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In 2022, I am 36, which means that the majority of my upbringing has been happening alongside the surge of every thinkable type of reality television. This, combined with my misguided but fiercely held opinion that if I wasn’t going to be traditionally hot, I was going to have to embrace counter culture, led to some deep seated misogynistic and judgemental views. As a teenager trying to impress nihilistic guys pretending they hated capitalism, I would agree with statements about how disgusting, superficial, and literally useless shows like The Bachelor were. I would make derisive comments about people who liked to watch Laguna Beach and how empty someone’s life would have to be to watch other people fight over brainless boys. It was pure pathetic desperation to not be like the other girls. I’ve lost a lot of cool experiences in trying to appeal to scruffy dudes who didn’t have bed frames.
Meanwhile, there are reality shows about cooking, surviving, singing, finding love, being rich, being mentally ill, and every type of family situation possible. There is no end to the combination of situations that are presented on reality shows, and no end to the audiences that consume them. Obviously, not all are created equally. Some showcase genuine competition, some glorify excess, and some are just there so we can watch people scream at each other. But one thing that has gotten blurred in a real-life-as-entertainment world is the fact that even when they’re over the top, even when there is an orchestrated situation taking place, you’re watching actual people.
Where did my deep thoughts about reality TV come from? Obviously, from books. I initially picked up all three of the books I will mention because of their fat main characters. At this point in my life, I am fat — shedding misogyny helped me stop desperately shedding weight — and I love reading about fat people, women especially, living their lives. It wasn’t until later that I realized all three of these titles actually featured a behind-the-scenes look at reality television, particularly the way that participants are humanized while experiencing the sometimes emptiness of posing for the cameras. Without getting too deep, sometimes it was just interesting to look at the process from a production angle.
The three books I most recently read that are about reality TV are The Love Con by Seressia Glass, If the Shoe Fits by Julie Murphy, and One to Watch by Kate Stayman-London. Both If the Shoe Fits and One to Watch feature dating contests. The Love Con hits its romance component when the lead, Kenya, gets to the last round of a cosplaying reality show and needs her best friend and roommate to pretend to be her boyfriend in order to get a leg up in the competition. All three make the reader face the fatphobic predicament of being a larger woman on national TV, and the belief that many judges and producers hold that says that fat women are undesirable or the butts of jokes. This was a perspective I already understood. Kenya’s character additionally has to fight against the Angry Black Woman stereotype when trying to advocate for herself. These are themes I appreciated and expected to see, but there were other interesting threads throughout.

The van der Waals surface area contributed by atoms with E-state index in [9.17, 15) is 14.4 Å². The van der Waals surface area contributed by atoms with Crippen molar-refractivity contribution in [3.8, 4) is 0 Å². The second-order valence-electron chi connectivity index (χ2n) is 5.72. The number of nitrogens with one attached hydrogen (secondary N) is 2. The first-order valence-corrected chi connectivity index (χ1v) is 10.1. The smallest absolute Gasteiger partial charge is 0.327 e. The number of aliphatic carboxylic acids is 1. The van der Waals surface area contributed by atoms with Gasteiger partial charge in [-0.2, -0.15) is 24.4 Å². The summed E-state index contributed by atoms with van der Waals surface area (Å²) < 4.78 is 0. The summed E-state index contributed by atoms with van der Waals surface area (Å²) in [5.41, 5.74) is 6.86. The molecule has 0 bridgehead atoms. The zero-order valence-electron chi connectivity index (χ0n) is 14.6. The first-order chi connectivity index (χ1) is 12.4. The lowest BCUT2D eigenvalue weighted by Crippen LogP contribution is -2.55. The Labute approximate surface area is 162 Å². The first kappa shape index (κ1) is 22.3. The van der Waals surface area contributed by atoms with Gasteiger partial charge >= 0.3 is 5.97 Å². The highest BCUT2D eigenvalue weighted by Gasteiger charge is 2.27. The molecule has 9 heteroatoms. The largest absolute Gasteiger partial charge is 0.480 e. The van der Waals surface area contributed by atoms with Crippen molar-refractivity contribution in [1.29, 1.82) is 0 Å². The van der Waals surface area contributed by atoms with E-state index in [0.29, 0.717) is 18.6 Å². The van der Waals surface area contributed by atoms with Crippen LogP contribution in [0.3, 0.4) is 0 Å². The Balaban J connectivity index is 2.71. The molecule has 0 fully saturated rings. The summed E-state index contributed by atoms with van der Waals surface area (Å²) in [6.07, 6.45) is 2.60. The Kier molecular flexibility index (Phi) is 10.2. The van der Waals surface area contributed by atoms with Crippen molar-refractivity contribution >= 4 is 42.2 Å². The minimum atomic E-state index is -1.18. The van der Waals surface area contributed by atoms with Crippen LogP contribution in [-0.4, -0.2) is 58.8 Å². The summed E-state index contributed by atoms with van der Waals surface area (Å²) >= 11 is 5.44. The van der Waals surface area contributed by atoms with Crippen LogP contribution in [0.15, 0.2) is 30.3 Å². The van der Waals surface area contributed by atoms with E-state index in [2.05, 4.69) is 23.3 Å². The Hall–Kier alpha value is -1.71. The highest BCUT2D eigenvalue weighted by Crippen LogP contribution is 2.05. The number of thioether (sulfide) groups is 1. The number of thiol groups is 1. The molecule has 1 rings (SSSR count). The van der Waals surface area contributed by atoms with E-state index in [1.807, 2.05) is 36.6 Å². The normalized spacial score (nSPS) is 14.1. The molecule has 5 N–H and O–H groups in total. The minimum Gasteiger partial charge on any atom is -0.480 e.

I loved how the books developed characters beyond the one dimensional appearance we usually get in reality TV. In If the Shoe Fits, Cindy is a shoe designer feeling a little lost after college and the loss of her father. Her stepmother is the showrunner for Before Midnight (this book’s Bachelor counterpart) and, against her stepmother’s wishes, a friendly producer gets Cindy a spot. Her goal? Exposure for her shoe designs. Great setup for our main character, right? But I loved meeting other characters and figuring out who they were when they weren’t angling for the main bachelor’s attention. Each time a character revealed some back story about what brought them on the show, that humanizing tidbit struck me. And despite their motives, emotions become involved with or without the contestants’ permission. Julie Murphy did such a good job of balancing the fullness of her characters against the undeniable competition we see in dating reality shows.
One to Watch features Bea who has become the lead on Main Squeeze (the Bachelorette of this universe) after she writes a viral blog post about unrealistic body representation in the media. Written epistolary style, One to Watch uses backchannel memos and interview transcripts to move the story along, and features a lot of the audience’s reactions via Twitter and Slack conversations. This particular story gets a lot deeper into the emotional stress that can result in being so vulnerable on television. Even dissecting the audience reactions can make the reader feel defensive of the characters. In The Love Con, a lot of the stress comes from producers seeming to want shots that belittle Kenya and cast incredulity on the fact that she could be in a relationship with her traditionally hot partner. Sure, they are faking their relationship, but not because Cam isn’t totally into Kenya. The manipulation of the way the producers were setting up the shots made me feel so icky — until I remembered that this is how reality TV is made.
Reading these three books didn’t make me like or dislike reality TV in any way. I’ve already grown into the pleasure of enjoying several reality shows and recognize that I appreciate drama for entertainment value. However, I definitely find myself more mindful of how I discuss what I choose to consume. No matter how awful their choices seem or how single-minded a character is presented, these are real people. Despite the urge to be snarky or meme every embarrassing moment, I reach back into these full stories and remind myself I’m only seeing a small, edited slice of whatever is really going on.